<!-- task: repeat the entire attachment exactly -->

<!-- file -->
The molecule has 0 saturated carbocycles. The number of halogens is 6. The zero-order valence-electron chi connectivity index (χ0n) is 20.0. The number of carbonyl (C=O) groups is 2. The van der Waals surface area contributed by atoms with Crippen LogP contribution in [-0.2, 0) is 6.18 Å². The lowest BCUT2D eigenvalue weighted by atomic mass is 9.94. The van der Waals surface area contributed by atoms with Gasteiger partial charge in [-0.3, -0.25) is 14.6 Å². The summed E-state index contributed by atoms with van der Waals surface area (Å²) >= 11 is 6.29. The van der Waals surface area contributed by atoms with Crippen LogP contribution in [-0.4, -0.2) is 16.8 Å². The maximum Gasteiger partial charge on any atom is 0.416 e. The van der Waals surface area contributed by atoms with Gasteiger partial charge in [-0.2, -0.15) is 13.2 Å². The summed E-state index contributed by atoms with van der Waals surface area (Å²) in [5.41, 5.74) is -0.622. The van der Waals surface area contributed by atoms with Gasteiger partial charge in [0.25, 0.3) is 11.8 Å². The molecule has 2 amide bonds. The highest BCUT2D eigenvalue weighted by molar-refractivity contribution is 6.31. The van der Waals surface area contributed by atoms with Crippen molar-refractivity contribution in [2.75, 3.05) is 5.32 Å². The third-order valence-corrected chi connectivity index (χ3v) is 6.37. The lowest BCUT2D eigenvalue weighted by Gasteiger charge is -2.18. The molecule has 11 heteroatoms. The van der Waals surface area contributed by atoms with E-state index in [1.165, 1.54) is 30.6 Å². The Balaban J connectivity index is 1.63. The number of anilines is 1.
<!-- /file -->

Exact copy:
The molecule has 0 saturated carbocycles. The number of halogens is 6. The zero-order valence-electron chi connectivity index (χ0n) is 20.0. The number of carbonyl (C=O) groups is 2. The van der Waals surface area contributed by atoms with Crippen LogP contribution in [-0.2, 0) is 6.18 Å². The lowest BCUT2D eigenvalue weighted by atomic mass is 9.94. The van der Waals surface area contributed by atoms with Gasteiger partial charge in [-0.3, -0.25) is 14.6 Å². The summed E-state index contributed by atoms with van der Waals surface area (Å²) >= 11 is 6.29. The van der Waals surface area contributed by atoms with Crippen LogP contribution in [-0.4, -0.2) is 16.8 Å². The maximum Gasteiger partial charge on any atom is 0.416 e. The van der Waals surface area contributed by atoms with Gasteiger partial charge in [-0.2, -0.15) is 13.2 Å². The summed E-state index contributed by atoms with van der Waals surface area (Å²) in [5.41, 5.74) is -0.622. The van der Waals surface area contributed by atoms with Gasteiger partial charge in [0.25, 0.3) is 11.8 Å². The molecule has 2 amide bonds. The highest BCUT2D eigenvalue weighted by molar-refractivity contribution is 6.31. The van der Waals surface area contributed by atoms with Crippen molar-refractivity contribution in [2.75, 3.05) is 5.32 Å². The third-order valence-corrected chi connectivity index (χ3v) is 6.37. The lowest BCUT2D eigenvalue weighted by Gasteiger charge is -2.18. The molecule has 11 heteroatoms. The van der Waals surface area contributed by atoms with E-state index in [1.165, 1.54) is 30.6 Å². The Balaban J connectivity index is 1.63. The number of anilines is 1.